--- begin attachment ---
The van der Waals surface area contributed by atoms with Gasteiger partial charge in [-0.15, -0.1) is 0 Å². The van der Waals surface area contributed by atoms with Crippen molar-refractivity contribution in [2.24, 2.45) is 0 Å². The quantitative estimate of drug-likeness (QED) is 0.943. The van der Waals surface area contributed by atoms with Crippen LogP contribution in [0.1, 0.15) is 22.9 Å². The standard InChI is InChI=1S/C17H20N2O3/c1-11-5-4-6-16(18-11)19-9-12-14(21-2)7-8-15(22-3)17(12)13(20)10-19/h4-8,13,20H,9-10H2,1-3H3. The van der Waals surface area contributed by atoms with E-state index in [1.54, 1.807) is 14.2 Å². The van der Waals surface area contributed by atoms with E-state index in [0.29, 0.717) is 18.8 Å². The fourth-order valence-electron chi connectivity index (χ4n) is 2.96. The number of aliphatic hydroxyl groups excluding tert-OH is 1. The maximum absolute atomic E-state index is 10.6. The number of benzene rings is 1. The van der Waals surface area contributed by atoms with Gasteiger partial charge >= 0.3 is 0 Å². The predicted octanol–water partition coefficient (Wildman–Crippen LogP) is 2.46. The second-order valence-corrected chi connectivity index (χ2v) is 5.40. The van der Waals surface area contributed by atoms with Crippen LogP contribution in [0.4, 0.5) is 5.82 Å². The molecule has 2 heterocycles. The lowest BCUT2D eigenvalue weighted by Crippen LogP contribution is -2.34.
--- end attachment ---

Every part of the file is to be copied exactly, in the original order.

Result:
The van der Waals surface area contributed by atoms with Gasteiger partial charge in [-0.15, -0.1) is 0 Å². The van der Waals surface area contributed by atoms with Crippen molar-refractivity contribution in [2.24, 2.45) is 0 Å². The quantitative estimate of drug-likeness (QED) is 0.943. The van der Waals surface area contributed by atoms with Crippen LogP contribution in [0.1, 0.15) is 22.9 Å². The standard InChI is InChI=1S/C17H20N2O3/c1-11-5-4-6-16(18-11)19-9-12-14(21-2)7-8-15(22-3)17(12)13(20)10-19/h4-8,13,20H,9-10H2,1-3H3. The van der Waals surface area contributed by atoms with E-state index in [1.54, 1.807) is 14.2 Å². The van der Waals surface area contributed by atoms with E-state index in [0.29, 0.717) is 18.8 Å². The fourth-order valence-electron chi connectivity index (χ4n) is 2.96. The number of aliphatic hydroxyl groups excluding tert-OH is 1. The maximum absolute atomic E-state index is 10.6. The number of benzene rings is 1. The van der Waals surface area contributed by atoms with Gasteiger partial charge >= 0.3 is 0 Å². The predicted octanol–water partition coefficient (Wildman–Crippen LogP) is 2.46. The second-order valence-corrected chi connectivity index (χ2v) is 5.40. The van der Waals surface area contributed by atoms with Crippen LogP contribution in [0.4, 0.5) is 5.82 Å². The molecule has 2 heterocycles. The lowest BCUT2D eigenvalue weighted by Crippen LogP contribution is -2.34.